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Criminal law, for much of the nineteenth century and part of the twentieth, was at the forefront of interdisciplinary studies in law. Criminologists borrowed heavily from psychology, sociology, and philosophy in an attempt to understand why people act the way they do and how government should punish them. Yet recently, a movement inward has dominated criminal law scholarship. Suffused by doctrine after doctrine, many criminal law scholars now are content to accept technical legal rules instead of asking whether those rules accord with modern knowledge about human behavior.

Recent years have witnessed a tremendous outpouring of research in economics, psychology, sociology, and other disciplines concerning how institutions, incentives, and rules actually affect behavior. This research has had a significant impact on criminal law scholarship. But it has had almost none on popular criminal law textbooks and thus (we suspect) next to none on the education of criminal lawyers.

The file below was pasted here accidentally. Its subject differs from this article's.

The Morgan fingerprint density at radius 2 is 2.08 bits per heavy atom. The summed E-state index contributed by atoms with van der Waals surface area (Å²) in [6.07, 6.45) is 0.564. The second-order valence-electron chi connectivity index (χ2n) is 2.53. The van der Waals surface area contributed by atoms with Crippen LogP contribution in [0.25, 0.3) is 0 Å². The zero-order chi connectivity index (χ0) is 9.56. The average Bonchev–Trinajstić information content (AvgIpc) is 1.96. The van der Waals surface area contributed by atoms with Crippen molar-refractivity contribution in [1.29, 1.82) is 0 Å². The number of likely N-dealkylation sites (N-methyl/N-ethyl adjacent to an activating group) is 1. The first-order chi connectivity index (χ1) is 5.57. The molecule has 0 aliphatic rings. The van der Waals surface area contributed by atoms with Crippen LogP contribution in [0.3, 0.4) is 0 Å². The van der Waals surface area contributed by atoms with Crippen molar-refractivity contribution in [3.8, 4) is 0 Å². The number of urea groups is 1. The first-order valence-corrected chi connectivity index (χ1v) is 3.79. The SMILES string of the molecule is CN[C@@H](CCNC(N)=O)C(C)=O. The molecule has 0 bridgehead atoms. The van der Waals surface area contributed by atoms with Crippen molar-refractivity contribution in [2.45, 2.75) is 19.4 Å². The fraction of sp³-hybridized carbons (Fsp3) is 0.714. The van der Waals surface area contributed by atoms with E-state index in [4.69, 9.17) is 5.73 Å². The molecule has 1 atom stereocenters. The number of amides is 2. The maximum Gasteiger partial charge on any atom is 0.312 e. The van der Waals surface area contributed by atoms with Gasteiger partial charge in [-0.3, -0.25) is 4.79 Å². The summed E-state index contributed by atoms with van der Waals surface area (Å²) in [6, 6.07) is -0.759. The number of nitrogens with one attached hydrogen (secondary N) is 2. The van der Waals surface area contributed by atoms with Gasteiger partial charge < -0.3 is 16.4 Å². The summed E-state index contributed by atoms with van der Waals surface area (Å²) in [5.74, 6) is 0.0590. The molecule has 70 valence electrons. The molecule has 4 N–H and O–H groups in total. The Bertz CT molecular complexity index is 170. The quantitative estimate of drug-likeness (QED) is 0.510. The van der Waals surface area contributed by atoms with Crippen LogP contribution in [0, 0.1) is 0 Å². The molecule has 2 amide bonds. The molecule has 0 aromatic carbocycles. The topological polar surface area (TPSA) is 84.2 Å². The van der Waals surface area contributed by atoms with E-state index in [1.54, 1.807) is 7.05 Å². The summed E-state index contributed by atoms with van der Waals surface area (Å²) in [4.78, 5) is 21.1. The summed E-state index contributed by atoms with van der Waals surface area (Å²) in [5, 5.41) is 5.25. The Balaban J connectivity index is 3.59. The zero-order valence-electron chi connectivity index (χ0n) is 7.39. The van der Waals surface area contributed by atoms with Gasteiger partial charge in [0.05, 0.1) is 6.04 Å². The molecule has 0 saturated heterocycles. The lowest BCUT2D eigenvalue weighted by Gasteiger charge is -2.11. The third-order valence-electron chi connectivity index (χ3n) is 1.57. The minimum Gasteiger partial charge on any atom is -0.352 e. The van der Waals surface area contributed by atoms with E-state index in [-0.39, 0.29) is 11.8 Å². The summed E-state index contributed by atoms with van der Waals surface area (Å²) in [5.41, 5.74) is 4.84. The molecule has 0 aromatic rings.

The narrowness of conventional criminal law is unfortunate. The implosion may lead to incomplete answers to age-old questions in criminal law, and it has deterred criminal lawyers from asking questions that are commonplace in other areas of law. Perhaps most importantly the failure to fully engage in the classroom the kinds of questions that are being pursued in contemporary scholarship puts our students at risk of being ill-equipped to deal with the pressing questions of criminal justice policy.

This state of affairs is in desperate need of correction. To illustrate, we review some basic themes that a useful casebook on criminal law should cover. We will sketch four areas in which interdisciplinary approaches to thinking about the purposes punishment can and should be incorporated into teaching criminal law. Notably, each case emphasizes nonretributivist approaches to punishment, which we believe have gotten short shrift in criminal law textbooks published most recently. The four areas are: (1) the impact of social science research on our contemporary understandings of punishment; (2) modern doctrinal analogues to theft—computer crimes; (3) expressive values of punishment; and (4) criminal law and the legislative process. Through our examination of these four areas, we hope to demonstrate the problems with the typical, stunted view of punishment and the value of our approach.

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